July 6 — 2 Kings 14, 2 Chron. 25 — Are You Listening? (about 796 BC). King Amaziah was a mixture. He was described as doing “what was right in the eyes of the LORD, yet not with a whole heart” (2 Chron. 25:2). He did not remove the high places where unauthorized sacrifices were made (2 Kings 14:4). To his credit, he listened to a man of God who warned him about allowing soldiers from Israel to join him to attack Edom (2 Chron. 25:7) and God gave them a great victory because he obeyed. However, he made a fatal mistake by carrying back some of Edom’s idols and began to worship them (v. 14). God sent another prophet to warn him about that, but he would not listen to him and ordered the prophet to stop talking at the threat of death (v. 16). That military victory made him proud enough to challenge Israel to war against the wise advice of the opposing king, “but Amaziah would not listen” (v. 20). The resulting war was devastating to Judah, as Jerusalem was conquered and Amaziah captured (vv. 22-24). God allowed King Amaziah to be killed by his own people because of his idolatry (v. 27). Serving God with a divided heart is both foolish and dangerous. We cannot hope to make the right decisions unless we listen to the Word of God and we cannot avoid God’s discipline unless we obey it.
July 7 — Jonah 1-4 — Motivated by Compassion (about 760 BC). The book of Jonah tells a classic story full of drama, contrasts, irony, and subtle humor. As fantastic as some of the events in the story are, they relate historic events about this real prophet who was mentioned in our reading yesterday (2 Kings 14:25). Jesus also supported that both Jonah and his mission were real (Matt. 12:40-41). Nineveh was located at present-day Mosul, Iraq. The story shows the ability of God to control all things, as He ordered the storm (1:4), prepared the fish (1:17), deposited Jonah on dry land (2:10), and appointed a shady plant (4:6), a worm (v. 7), and a shriveling wind (v. 8). Most of all, it shows God’s universal compassion for all mankind, not just His chosen people. He relented of the disaster planned for Nineveh (3:10) and pointed out the ridiculous contrast between Jonah’s selfish concern for a plant that provided shade versus his calloused apathy toward the people of Nineveh. This story is given to teach us the importance of modeling God’s compassion to others. Will someone notice that kind of compassion by your attitudes and actions today?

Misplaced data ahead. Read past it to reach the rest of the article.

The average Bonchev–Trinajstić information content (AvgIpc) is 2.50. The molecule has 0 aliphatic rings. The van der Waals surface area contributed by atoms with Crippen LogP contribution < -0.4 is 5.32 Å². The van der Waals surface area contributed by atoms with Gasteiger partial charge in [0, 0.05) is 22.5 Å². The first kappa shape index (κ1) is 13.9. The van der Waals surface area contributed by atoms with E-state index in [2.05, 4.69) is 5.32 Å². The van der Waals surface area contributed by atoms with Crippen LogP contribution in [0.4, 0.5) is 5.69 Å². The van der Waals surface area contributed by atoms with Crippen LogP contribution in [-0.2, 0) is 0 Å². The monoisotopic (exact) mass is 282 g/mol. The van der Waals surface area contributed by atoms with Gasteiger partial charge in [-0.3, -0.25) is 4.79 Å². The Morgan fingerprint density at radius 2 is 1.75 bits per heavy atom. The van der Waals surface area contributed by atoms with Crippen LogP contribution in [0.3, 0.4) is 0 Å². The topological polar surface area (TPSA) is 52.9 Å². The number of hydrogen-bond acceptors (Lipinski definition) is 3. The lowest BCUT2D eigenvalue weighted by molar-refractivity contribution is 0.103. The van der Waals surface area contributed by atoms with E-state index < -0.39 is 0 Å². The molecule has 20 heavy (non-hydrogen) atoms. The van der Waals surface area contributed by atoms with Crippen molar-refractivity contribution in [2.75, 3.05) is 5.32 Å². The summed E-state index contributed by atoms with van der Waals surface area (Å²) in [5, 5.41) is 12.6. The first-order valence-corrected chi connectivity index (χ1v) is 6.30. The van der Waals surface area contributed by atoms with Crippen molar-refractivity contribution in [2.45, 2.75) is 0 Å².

July 8 — 2 Kings 15, 2 Chron. 26 — Shifting Credit (about 790 BC). Keeping kings straight in these chapters is difficult until you realize that King Azariah (2 Kings 15:1) of Judah was also known as King Uzziah in verse 13 and in 2 Chronicles. He was a good king (2 Chron. 26:4) until pride got in the way, causing his punishing downfall. His military success depended on his commitment to God: “… as long as he sought the LORD, God made him prosper” (v. 5) but his pride led him to offer incense in the temple (v. 16), a privilege reserved for consecrated priests (v. 18). For that unfaithful act, God struck him with leprosy and he spent the rest of his life in isolation. Pride is deceptive, tempting us to shift the credit for God’s accomplishments from God to ourselves. One solution is to force ourselves to be grateful for what God has given us and to regularly thank Him for it. Who wants leprosy, or any other divine discipline, in order to learn that lesson?!
July 9 — Isaiah 1-4 — Things God Hates (about 739 BC). The prophet Isaiah had a long 60-year ministry under four kings of Judah. God’s people were under pressure and attacked by the dominating Assyrians and Jerusalem’s kings vacillated between depending on God and seeking safety in alliances with foreigners. Isaiah pointed out their shortcomings and challenged them to serve the Lord. God proclaimed judgment against Judah’s sin but also promised future redemption. Two things God hates are emphasized in these four chapters. The first is trying to worship with a sinful heart: “I cannot endure iniquity and solemn assembly” (1:13). This is why Paul challenged Christians about how we approach the Lord’s Table for worship: “Let a person examine himself, then, and so eat of the bread and drink of the cup” (1 Cor. 11:28). The second thing mentioned that God hates is that He had rejected His people “because they are full of things …” (Isa. 2:6), a statement which is followed by a list of things people tend to place in a position of priority over God. In a later day, “the Lord will take away the finery …” (3:18) because they compete with the glory of God.